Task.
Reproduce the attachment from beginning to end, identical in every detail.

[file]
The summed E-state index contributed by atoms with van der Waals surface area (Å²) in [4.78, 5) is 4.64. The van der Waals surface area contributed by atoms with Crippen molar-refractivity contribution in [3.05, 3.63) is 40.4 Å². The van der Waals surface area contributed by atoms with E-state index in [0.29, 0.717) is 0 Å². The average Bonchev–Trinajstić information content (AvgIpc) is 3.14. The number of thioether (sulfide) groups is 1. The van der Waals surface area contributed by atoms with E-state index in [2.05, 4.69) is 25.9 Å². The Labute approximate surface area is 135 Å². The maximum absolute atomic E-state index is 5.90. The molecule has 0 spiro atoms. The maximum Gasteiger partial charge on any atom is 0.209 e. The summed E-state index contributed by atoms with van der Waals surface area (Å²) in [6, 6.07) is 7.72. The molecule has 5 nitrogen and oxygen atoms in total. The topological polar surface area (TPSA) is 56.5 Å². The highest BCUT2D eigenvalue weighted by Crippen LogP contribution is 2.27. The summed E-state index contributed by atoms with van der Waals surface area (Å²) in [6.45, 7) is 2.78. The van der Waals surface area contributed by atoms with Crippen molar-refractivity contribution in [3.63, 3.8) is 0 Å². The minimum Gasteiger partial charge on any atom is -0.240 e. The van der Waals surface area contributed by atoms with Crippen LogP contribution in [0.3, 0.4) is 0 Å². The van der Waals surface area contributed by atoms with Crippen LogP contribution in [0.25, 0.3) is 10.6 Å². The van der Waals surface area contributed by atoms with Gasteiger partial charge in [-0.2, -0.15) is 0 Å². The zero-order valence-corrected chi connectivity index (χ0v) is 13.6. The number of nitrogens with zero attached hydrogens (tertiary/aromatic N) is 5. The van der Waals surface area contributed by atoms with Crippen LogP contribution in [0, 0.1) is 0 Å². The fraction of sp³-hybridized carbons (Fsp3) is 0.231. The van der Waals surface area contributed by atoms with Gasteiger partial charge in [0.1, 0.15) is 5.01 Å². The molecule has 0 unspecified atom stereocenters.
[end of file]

The summed E-state index contributed by atoms with van der Waals surface area (Å²) in [4.78, 5) is 4.64. The van der Waals surface area contributed by atoms with Crippen molar-refractivity contribution in [3.05, 3.63) is 40.4 Å². The van der Waals surface area contributed by atoms with E-state index in [0.29, 0.717) is 0 Å². The average Bonchev–Trinajstić information content (AvgIpc) is 3.14. The number of thioether (sulfide) groups is 1. The van der Waals surface area contributed by atoms with E-state index in [2.05, 4.69) is 25.9 Å². The Labute approximate surface area is 135 Å². The maximum absolute atomic E-state index is 5.90. The molecule has 0 spiro atoms. The maximum Gasteiger partial charge on any atom is 0.209 e. The summed E-state index contributed by atoms with van der Waals surface area (Å²) in [6, 6.07) is 7.72. The molecule has 5 nitrogen and oxygen atoms in total. The topological polar surface area (TPSA) is 56.5 Å². The highest BCUT2D eigenvalue weighted by Crippen LogP contribution is 2.27. The summed E-state index contributed by atoms with van der Waals surface area (Å²) in [6.45, 7) is 2.78. The van der Waals surface area contributed by atoms with Crippen molar-refractivity contribution in [3.63, 3.8) is 0 Å². The minimum Gasteiger partial charge on any atom is -0.240 e. The van der Waals surface area contributed by atoms with Crippen LogP contribution in [0.3, 0.4) is 0 Å². The van der Waals surface area contributed by atoms with Crippen LogP contribution in [0.25, 0.3) is 10.6 Å². The van der Waals surface area contributed by atoms with Gasteiger partial charge in [-0.2, -0.15) is 0 Å². The zero-order valence-corrected chi connectivity index (χ0v) is 13.6. The number of nitrogens with zero attached hydrogens (tertiary/aromatic N) is 5. The van der Waals surface area contributed by atoms with Crippen LogP contribution in [0, 0.1) is 0 Å². The fraction of sp³-hybridized carbons (Fsp3) is 0.231. The van der Waals surface area contributed by atoms with Gasteiger partial charge in [0.1, 0.15) is 5.01 Å². The molecule has 0 unspecified atom stereocenters.